Forest Laboratories and Nycomed have received some more disappointing news from US regulators who have asked for more information on their chronic obstructive pulmonary disease drug Daxas.

The US Food and Drug Administration has issued the firms with a complete response letter regarding the New Drug Application for Daxas (roflumilast) which was reviewed as a potential treatment to reduce COPD exacerbations associated with chronic bronchitis in patients at risk for exacerbations. In the letter, the agency has asked for “certain additional information and analyses” but “no additional patient trials have been requested”.

The decision is no great surprise seeing as how the FDA’s Pulmonary-Allergy Drugs Advisory Committee voted 10-5 against approval of Daxas, an oral once-daily phosphodiesterase 4 enzyme inhibitor, in April. That vote came as a bit of a surprise given that earlier the panel voted 9 to 6 that Daxas is effective as a maintenance treatment for COPD, despite FDA staff documents having described the drug's benefit as modest. The committee also voted 9-6 that the drug appears to be safe.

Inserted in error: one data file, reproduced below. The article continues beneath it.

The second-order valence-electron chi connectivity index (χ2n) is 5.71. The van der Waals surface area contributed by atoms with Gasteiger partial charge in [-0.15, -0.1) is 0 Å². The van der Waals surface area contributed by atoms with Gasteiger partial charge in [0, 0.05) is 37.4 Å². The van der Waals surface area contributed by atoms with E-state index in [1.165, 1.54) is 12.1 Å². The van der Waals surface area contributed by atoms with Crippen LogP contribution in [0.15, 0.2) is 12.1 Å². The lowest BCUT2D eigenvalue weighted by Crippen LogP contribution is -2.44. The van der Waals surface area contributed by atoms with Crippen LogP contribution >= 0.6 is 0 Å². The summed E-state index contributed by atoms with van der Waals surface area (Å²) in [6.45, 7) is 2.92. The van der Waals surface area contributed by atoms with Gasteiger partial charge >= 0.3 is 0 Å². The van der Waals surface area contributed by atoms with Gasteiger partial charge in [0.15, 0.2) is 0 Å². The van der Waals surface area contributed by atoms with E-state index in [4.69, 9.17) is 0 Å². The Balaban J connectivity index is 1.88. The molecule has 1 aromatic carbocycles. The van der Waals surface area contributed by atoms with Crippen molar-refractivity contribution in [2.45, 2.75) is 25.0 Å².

Forest, which licensed the drug from Nycomed in August last year in a deal that could be worth around $600 million to the privately-owned Swiss firm, said it is committed to working with the FDA “to address the outstanding matters and the companies anticipate a response” during the third quarter of 2010.

The treatment is faring better in Europe, where the Committee for Medicinal Products for Human Use adopted a positive opinion on Daxas last month. That was swiftly followed by Nycomed signing a co-marketing deal with Merck & Co for roflumilast in certain European countries and Canada.